Water Torture

48” barrel, five channel DVD loop, five wood television cabinets with screens ranging 4” to 7”
Installation dimensions variable

A dim amber light illuminates the exterior of a chest-high barrel in a dark room with black walls. At the bottom of the barrel lies five wooden television cabinets, all facing upwards. Each of the five television sets are one-of-a-kind, handcrafted by the artist; their designs are derived from vintage radio and television cabinetry. The silvery glow of the television tubes provides the primary light source. All power and video feed cables are hidden below the exhibition floor.

The installation’s title, Water Torture, derives from a middle-America schoolyard myth of “Chinese water torture.” This urban myth dates back to the artist’s childhood in the 1980s, decades before the United States systematic and publicly acknowledged use of waterboarding. According to legend, a prisoner is placed in a large barrel and then exposed to a slow but steady rhythm of single drops of water to the top of their head. After several days, the dripping would be stopped suddenly, resulting in instant madness for the captive. The piece itself is an exploration of the uncertain rhythms of anticipation and discomfort that many young adults experience while pursuing lasting monogamous romantic relationships.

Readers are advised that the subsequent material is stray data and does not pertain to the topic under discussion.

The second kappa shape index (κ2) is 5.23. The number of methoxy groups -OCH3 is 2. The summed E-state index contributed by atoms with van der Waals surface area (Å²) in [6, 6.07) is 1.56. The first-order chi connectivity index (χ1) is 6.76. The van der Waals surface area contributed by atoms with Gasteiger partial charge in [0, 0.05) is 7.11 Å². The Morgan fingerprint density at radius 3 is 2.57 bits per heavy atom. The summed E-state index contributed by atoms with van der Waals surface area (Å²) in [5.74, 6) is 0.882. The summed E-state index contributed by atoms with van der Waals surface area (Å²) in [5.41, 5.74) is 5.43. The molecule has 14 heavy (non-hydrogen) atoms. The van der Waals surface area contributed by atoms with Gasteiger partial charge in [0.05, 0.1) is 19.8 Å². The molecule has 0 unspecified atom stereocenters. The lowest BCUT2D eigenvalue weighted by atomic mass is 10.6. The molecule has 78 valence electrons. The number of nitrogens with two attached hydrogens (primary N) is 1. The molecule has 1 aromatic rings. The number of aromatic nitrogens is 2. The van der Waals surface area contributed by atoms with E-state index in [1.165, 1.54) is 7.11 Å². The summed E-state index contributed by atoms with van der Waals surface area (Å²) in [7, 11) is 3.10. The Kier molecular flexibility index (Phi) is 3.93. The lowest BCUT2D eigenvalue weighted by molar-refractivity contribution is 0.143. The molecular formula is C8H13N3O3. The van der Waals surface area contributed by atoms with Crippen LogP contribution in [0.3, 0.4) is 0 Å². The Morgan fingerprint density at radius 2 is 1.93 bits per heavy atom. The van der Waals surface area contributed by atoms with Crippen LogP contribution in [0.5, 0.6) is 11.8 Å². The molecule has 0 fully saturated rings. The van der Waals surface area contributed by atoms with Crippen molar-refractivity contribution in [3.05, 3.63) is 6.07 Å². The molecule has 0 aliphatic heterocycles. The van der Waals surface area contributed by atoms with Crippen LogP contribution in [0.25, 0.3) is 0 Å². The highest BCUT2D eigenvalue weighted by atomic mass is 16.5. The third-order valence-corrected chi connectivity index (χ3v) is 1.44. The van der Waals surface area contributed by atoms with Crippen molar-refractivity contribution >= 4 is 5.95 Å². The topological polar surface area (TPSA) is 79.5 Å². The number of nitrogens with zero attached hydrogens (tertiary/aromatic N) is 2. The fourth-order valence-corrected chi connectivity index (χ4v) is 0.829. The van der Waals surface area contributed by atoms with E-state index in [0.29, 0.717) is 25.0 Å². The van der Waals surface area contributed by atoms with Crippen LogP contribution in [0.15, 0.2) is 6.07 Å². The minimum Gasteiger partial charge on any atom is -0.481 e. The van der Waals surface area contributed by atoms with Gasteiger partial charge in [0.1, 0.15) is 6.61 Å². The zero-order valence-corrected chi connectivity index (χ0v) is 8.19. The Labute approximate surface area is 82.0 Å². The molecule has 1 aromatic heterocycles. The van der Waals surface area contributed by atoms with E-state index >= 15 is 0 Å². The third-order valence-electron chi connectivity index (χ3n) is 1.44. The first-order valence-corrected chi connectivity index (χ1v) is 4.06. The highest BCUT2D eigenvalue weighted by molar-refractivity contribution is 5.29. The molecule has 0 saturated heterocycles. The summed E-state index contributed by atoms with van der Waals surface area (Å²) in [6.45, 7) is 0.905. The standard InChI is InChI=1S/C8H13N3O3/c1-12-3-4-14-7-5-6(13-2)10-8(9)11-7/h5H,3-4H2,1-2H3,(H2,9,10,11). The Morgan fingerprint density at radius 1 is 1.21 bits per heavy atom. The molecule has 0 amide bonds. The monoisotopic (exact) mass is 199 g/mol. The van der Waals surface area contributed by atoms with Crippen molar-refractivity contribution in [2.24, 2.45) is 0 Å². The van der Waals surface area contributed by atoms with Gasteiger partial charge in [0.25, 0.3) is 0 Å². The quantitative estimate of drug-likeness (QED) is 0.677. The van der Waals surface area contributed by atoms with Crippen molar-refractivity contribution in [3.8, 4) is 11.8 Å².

A five channel video loop plays on the televisions. Imagery from these video channels includes: a house of cards that magically builds itself, a koi fish fleeting out of frame, an engagement ring on a rotating mannequin hand, and two clips from the Jean Harlow film, Bombshell.

Miniature hand carved vintage television set used as part of Water Torture, artwork by James Leonard, 2000